• Planning for ten new community hospitals; and
  • $5.9 million to undertake the planning stage for five new dedicated children’s emergency departments – at Northern Hospital, Frankston Hospital, Casey Hospital, Maroondah Hospital and Geelong University Hospital.

Mental Health

The Budget delivers an overall investment of $173 million in mental health services, including $28.7 million over two years to provide 7,000 people with earlier access to care and support through clinical mental health services in the community.

Funding of $17.5 million will strengthen mental health workforce initiatives and fund programs supporting Aboriginal Victorians with severe mental illness.

Funding of $3 million will provide mental and physical health support for those awaiting confirmation of refugee status.

Other budgetary initiatives include:

  • $23.3 million for an extra 28 inpatient beds to meet growing demand;
  • $18.9 million to support mental health clinicians at the Victorian Fixed Threat Assessment Centre and deliver extra specialised services to meet the needs of people referred by the Centre;
  • $10.2 million for a new 30-bed residential rehabilitation facility in Gippsland;
  • $6.6 million to increase capacity at three Prevention and Recovery Care (PARC) units to support Victorians in the early phases of recovery through more treatment options and improved clinical care;
  • $6 million to establish a Centre for Excellence for Emergency Worker Mental Health to provide timely, evidence-based mental health care to emergency service workers;
  • $5.7 million for the Mental Health Complaints Commissioner and the Mental Health Tribunal;
  • $17.1 million for the Royal Commission into Victoria’s Mental Health System to continue its work; and
  • $2.5 million for targeted family counselling services over the next four years, and $500,000 for additional mental health support, for members of the LGBTIQ community.

Disability Services

The 2019-20 Budget includes funding of $33.2 million to accommodate children with complex disabilities.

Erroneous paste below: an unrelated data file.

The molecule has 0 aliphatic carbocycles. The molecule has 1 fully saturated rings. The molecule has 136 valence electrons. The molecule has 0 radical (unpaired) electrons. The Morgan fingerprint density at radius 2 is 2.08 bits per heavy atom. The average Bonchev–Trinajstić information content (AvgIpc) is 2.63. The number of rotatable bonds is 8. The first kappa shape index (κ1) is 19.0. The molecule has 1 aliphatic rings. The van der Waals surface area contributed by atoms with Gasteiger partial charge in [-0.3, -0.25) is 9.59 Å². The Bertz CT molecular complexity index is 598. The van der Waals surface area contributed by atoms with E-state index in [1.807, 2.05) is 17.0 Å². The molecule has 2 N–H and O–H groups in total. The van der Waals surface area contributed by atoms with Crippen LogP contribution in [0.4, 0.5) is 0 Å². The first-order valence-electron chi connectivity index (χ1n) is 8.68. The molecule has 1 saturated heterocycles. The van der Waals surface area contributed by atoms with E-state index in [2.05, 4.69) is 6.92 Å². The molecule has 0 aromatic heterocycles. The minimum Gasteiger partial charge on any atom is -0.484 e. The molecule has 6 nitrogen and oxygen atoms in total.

Funding of $218 million will be aimed at making Victorian schools more inclusive, supporting children with disability and additional needs. This includes:

  • $180 million to support students living with disability, including funding for approximately 5,400 students with high needs to attend mainstream and specialist government schools through the Program for Students with Disabilities;
  • $18.4 million in extra support for students with disability and additional needs, including outside school hours care, equipment for schools and improvements to make buildings more accessible;
  • $10 million for playgrounds, outdoor sensory areas and quiet spaces to make schools more inclusive; and
  • $9.9 million to assist eligible Victorian school students with disability to travel to and from school.

Funding of $3.4 million will support pre-school children with disability or development delay, including providing special education, therapy and assistance to access kindergarten and childcare.

$1.6 million will help meet the needs of children with significant disability, as part of the Kindergarten Inclusion Support program.

Funding of $2.8 million will support people living with a disability who are experiencing family violence.

Disability Workforce

Funding of $9.45 million will establish a new registration scheme for Victoria’s disability workforce. The Disability Worker Registration Board of Victoria and the Victorian Disability Worker Commissioner will operate a regulatory scheme for disability workers, and deal with breaches of the code of conduct, to support the development of a quality disability workforce as Victoria transitions to the NDIS.

On 10 October 2018 OTA gained assurance from the Disability Minister’s office that occupational therapists, being a profession registered with AHPRA, will not have to undergo state-based registration. However, given the layers of registration already demanded of OTs, we will seek renewed assurance that our members will not be subjected to further and onerous bureaucracy.

Aged Care

The Andrews Government will invest $81.6 million in a new 120-bed public residential aged care service in Wantirna, including 60 high-care beds and 60 aged care mental health beds. This will serve as a healthcare hub for older residents in Melbourne’s east.


Funding of $49.5 million will allow for an additional 100,000 hours of respite services annually over four years, improved public transport concessions and support to local carer groups.